Territory Stories

Debates Day 1 - Tuesday 23 May 1995

Details:

Title

Debates Day 1 - Tuesday 23 May 1995

Other title

Parliamentary Record 11

Collection

Debates for 7th Assembly 1994 - 1997; ParliamentNT; Parliamentary Record; 7th Assembly 1994 - 1997

Date

1995-05-23

Notes

Made available by the Legislative Assembly of the Northern Territory

Language

English

Subject

Debates

Publisher name

Legislative Assembly of the Northern Territory

Place of publication

Darwin

File type

application/pdf

Use

Attribution International 4.0 (CC BY 4.0)

Copyright owner

Legislative Assembly of the Northern Territory

License

https://creativecommons.org/licenses/by/4.0/

Parent handle

https://hdl.handle.net/10070/281694

Citation address

https://hdl.handle.net/10070/413979

Page content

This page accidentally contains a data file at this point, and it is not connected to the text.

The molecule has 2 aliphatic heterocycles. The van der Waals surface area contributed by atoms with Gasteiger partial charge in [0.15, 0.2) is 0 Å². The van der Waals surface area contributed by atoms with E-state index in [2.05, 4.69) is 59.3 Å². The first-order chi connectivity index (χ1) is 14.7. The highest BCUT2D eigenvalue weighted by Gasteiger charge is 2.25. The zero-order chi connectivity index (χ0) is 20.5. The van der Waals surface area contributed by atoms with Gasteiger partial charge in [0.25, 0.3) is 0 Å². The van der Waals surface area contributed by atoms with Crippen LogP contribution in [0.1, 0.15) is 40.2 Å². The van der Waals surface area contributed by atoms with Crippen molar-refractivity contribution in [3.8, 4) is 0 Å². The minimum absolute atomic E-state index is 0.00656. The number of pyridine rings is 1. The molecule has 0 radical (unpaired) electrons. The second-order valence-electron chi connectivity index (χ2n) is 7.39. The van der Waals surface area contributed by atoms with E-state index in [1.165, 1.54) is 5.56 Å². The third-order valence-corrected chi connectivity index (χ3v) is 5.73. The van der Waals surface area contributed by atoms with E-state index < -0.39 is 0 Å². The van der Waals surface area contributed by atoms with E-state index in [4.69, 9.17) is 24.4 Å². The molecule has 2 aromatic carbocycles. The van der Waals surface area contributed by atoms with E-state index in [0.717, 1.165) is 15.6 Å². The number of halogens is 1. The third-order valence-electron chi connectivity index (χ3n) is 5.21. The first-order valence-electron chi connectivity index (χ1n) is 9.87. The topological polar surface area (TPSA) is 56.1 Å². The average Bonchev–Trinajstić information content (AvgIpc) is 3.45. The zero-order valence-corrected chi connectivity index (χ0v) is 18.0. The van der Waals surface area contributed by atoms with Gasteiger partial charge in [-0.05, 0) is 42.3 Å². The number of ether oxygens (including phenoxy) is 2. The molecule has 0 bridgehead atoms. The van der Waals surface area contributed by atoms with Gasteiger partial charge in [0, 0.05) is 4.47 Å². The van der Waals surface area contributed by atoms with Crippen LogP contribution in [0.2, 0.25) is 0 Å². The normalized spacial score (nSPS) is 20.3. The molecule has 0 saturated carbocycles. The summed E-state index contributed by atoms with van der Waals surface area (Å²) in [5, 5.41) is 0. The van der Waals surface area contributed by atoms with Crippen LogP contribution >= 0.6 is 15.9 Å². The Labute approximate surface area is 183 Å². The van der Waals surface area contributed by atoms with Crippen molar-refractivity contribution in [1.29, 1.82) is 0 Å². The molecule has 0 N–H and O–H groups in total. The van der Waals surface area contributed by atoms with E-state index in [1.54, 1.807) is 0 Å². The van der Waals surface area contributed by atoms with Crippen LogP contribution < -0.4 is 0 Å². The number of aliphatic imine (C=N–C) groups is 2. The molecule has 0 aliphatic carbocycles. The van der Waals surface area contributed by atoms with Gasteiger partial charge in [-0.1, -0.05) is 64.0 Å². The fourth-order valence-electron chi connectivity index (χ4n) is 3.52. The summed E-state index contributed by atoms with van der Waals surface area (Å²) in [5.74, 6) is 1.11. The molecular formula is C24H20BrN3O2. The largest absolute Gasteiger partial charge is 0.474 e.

DEBATES - Tuesday 23 May 1995 systems, seriously affect some Aboriginal people in their interaction with those mainstream systems. The office has continued to pursue the development of models for the provision of cross-cultural education for Aboriginal people through a consultancy with the Aboriginal Resource and Development Services (ARDS) during 1994-95. This process will continue in 1995-96, and the budget provides an additional allocation to the office to fund this work. A key factor identified by ARDS, which works against effective communication between government and Aboriginal people, is the lack of trained interpreters and translators in Aboriginal languages. Forty Aboriginal languages are each spoken by groups of 100 or more Aboriginal people. The recent National Aboriginal and Torres Strait Islander Survey and both the 1986 and 1991 censuses indicate that a significant proportion of Aboriginal Territorians do not consider themselves competent in English. The need for the establishment of more effective services for people was recognised by the government prior to the last election. A report has been prepared within government for the Office of Aboriginal Development that is intended to provide the basis for a strategy to develop more effective services. The recommendations of the report are now being analysed and a strategy will be submitted for consideration by government within 2 months. Matters related to land are a constant priority for the office. The proposals made in 1993 for the settlement of all remaining land claims under the Aboriginal Land Rights (Northern Territory) Act did not receive a positive response from the Commonwealth government. Nonetheless, the proposals remain on the table. The era of land claims is coming to an end and it is time to remove the debilitating effect that the process has had on Northern Territory life. At the same time, significant amounts of Commonwealth money are being provided for the purchase of land in the Northern Territory which, in the normal course, would be the subject of a claim under the Aboriginal Land Rights Act. The issues surrounding native title also require considerable negotiation and policy development activity. The Office of Aboriginal Development plays an important role on land issues as an adviser and as a generator of approaches that attempt to balance the legitimate needs and desires of Aboriginal people for land with the needs and desires of the wider society for the use of land. The budget provides funding for an additional officer in the office to deal specifically with land and native title issues. I might mention that, in the states, substantial units of officers have been created to deal with these issues. In 1995-96, the office will continue to develop effective communication with the land councils to assist the process of achievement of the balance that must be struck between the legitimate land aspirations of Aboriginal people and the needs of the wider society. The office has also been provided with $100 000 in 1995-96 to commence a major new initiative in the coordination of law and justice programs. The office will take responsibility in this area for a period of 2 years during which it will coordinate implementation of initiatives and the development of a policy base. This program will not remove the current responsibility of functional agencies but will bring a higher level of coordination to the current multi-agency approach to the introduction of such initiatives as community warden schemes, night patrols and the establishment of community justice plans. Work will proceed on the development of policy for the greater recognition of elements of Aboriginal customary law. The office will be closely involved in the consideration, and implementation as required, of the recommendations of the review of the Northern Territory Police Force relevant to Aboriginal people, within the 3498


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